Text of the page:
Things learned and a few abstractions

Abstract 1
Abstract 1

Last week I lived beyond cell phone and internet reach as I  attended a week long workshop taught by watercolorist Ted Nuttall. As I expected, I learned so much (yes, the back of my head blew off a couple times!). Let me share just a few of the most important concepts I took away from this wonderful experience..

1. Slow down. No, I mean s-l-o-w d-o-w-n. I spent a lot of time thinking about my next brush stroke. Where should it go? What color should it be? How would it react with the other colors already on the paper? When I finally acted, it was with intention rather than panicked splashiness.

Abstract 2
Abstract 2

2. Think abstractly. This was probably the single most important concept I tried to internalize. I’ve been unhappy with my work lately, finding it a bit flat, and lacking the broken color and fine edges that make my head ring with internal music. By concentrating on making each small passage its own tiny abstract painting, (that of course, relates to the whole image) I was able to add interest and visual variety to otherwise flat passages.

Abstract 3
Abstract 3

3. Think color. I tend to get stuck in one single color: orangey-red flesh tone. But that’s not what a person looks like. Skin tones are made up of many different hues and chromas. By varying color, saturation, and value, the painting is not only more exciting, but more like life. So I went (a little) crazy with color, using combinations I don’t normally choose.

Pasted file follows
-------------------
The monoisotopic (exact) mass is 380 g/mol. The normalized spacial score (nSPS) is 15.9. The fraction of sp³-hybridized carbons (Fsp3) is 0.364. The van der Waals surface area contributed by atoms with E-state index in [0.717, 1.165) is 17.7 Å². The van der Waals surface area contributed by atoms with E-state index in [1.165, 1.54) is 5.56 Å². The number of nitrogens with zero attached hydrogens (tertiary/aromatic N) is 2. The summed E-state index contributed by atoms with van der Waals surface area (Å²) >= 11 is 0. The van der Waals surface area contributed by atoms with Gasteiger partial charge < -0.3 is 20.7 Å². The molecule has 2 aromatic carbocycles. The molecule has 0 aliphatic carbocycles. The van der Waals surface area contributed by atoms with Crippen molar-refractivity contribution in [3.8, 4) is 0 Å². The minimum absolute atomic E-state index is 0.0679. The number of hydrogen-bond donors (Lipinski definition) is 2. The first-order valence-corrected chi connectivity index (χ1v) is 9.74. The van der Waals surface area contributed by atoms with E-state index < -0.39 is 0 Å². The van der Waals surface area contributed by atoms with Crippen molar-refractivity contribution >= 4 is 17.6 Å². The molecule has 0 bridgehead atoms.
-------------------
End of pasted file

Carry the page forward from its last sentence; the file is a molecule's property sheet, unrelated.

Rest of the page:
Abstract 4
Abstract 4

4. Be uncomfortable. I made a decision that every brush stroke I put down would make me uncomfortable. I not only walked a watercolor tight rope, but I bounced a bit on the artistic high wire.  Sometimes my brushstrokes set me teetering and wheeling, but after a bit of nail biting (and whining), I regained my balance and continued  painting. You know what? Those seemingly near disasters turned out to be the best parts of the painting.

My workshop painting is still not quite finished, so I’ll not post it yet, but I’ve cropped a few of the tiny abstract paintings that make up the whole. I find them quite lovely all by themselves.

Of into the wild blue yonder

This week I’m off to a Ted Nuttall workshop at Kowana Valley Folk School. The last time I attended one of his workshops, it was a sea change for me. I know I shouldn’t apply expectations, but I’m hoping for another big jump during this workshop. We shall see.

I like to have goals, though. They focus me and keep me from straying off along a thousand different paths. I’ve been thinking a lot about my goals for this workshop.

  1. There is tightness—a constriction—about my work that I’d like to loosen. It’s the seeming freedom in Ted’s work that I admire, although he told us at the last workshop that every dib and daub of paint is placed carefully and deliberately. But I think it must be a freedom in his way of thinking that allows for those spot-on “sloppy dots.”
  2. I also admire his color sensibility, and although I’m not sure how someone can teach that in a week, I’m hoping to gain some insights.

I know that I need to keep myself open to whatever knowledge blows my way. Sometimes it’s the errant zephyrs of knowledge that make the most impact. But I’m going to try to follow my path as best I can.